An interest in international affairs has defined much of my life, beginning with many childhood summers traveling abroad with family and philanthropic teen work projects in rural India and Mexico. Since then, I’ve obtained an undergraduate degree in Middle East studies, picked up a wonkish love of foreign policy from years living in Washington, D.C., and developed an interest in South Asia that’s led to more than 20 years of independent learning about the Subcontinent’s languages, history, and culture.
At about the same time that I began my MLIS studies degree at the University of Washington, I also became the South Asia and Near East technician at UW’s libraries. This has offered an outstanding opportunity to learn more about the Middle East and South Asia. I’ve developed a rudimentary understanding of many regional languages, grown familiar with current scholarship, become aware of helpful scholarly tools, gotten to know the publishing landscape, and a good deal more. Moving forward, I hope to undertake a South Asian studies masters degree to fill in gaps in important fundamentals and theory that I may lack currently.
During my graduate studies, I contributed to the post-data-collection stage of the Technology and Social Change group’s expansive Global Impact Study, which looked at the social effects of public computing facilities across the globe. I was part of a trio of students responsible for cleanup of a large segment of raw data and for initial reporting of the related findings.
The experience was my first in working with quantitative research data and SPSS statistical software and in dealing with a research study of such a great scale. The process of coaxing discoveries out of raw numbers was magical, and seeing their implications for a truly positive impact on national and international policy discourse was inspiring. Of almost any of my graduate coursework, this experience has had probably the greatest influence over where I would like to take my career in the future.
- Review the team’s report.
Just after graduating with a Middle East Studies bachelor’s degree, I joined the staff of the Middle East Journal. In that capacity, I scoured a dozen or so international newspapers for coverage of the Middle East and surrounding areas and drafted an exhaustive chronology of events that was published in each quarterly issue. The experience immersed me in current Middle East affairs, and I left the position with a much more nuanced understanding of the social, political, and economic conditions there—as well as the biases and rhetoric ubiquitous in press coverage of the region. On a more practical level, the tight publication deadlines and the chronology entries’ brief format provided a crash course in writing with great succinctness under pressure.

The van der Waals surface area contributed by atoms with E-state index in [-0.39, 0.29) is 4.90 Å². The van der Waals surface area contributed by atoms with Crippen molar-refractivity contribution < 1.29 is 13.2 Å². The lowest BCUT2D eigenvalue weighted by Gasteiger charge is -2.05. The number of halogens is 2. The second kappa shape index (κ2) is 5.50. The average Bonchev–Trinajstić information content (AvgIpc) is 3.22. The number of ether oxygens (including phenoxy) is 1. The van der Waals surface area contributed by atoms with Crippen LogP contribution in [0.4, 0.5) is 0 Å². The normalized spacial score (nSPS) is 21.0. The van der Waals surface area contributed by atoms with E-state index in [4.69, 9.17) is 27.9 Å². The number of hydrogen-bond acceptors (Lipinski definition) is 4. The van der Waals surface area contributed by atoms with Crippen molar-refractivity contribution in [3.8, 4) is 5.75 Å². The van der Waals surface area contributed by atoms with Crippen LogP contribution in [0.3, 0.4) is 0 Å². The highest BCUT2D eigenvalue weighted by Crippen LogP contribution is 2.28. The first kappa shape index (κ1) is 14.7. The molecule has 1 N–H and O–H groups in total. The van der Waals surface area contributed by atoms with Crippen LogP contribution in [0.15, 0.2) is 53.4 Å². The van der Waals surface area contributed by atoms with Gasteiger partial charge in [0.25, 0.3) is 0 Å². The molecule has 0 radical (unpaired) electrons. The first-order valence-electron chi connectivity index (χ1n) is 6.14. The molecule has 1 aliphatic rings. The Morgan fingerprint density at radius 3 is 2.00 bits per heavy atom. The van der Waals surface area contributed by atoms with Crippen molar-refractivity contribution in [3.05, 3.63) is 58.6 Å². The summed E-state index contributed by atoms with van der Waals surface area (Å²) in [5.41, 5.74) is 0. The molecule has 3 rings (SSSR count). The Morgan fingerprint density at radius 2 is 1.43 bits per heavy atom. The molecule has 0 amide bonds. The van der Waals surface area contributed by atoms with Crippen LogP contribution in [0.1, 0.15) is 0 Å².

- See sample pages from a chronology.
Over the past several years, I have assisted the University of Washington’s Near East librarian with various facets of a project to digitize more than 40,000 photographic slides of rural Turkey. The slides document the travels of textile scholar Tony Landreau into the countryside in the 1970s and 80s to observe traditional village weaving customs. My involvement has been in the detail, including logging and tracking of slide metadata, monitoring the digitization progress, and pinpointing GPS coordinates to enable Google mapping of image locations. In addition, I trained and supervised students performing slide scanning and developed related process documentation.
Having this opportunity to contribute to preserving a small but important segment of our global cultural heritage has been very personally rewarding to me. It has also given me an in-depth view of the digitizing process, essential to bringing international cultural heritage materials to the wider world. And, not surprisingly, I’ve also learned much about the geography and village life in Turkey. I hope to be able to contribute to efforts like this in the future.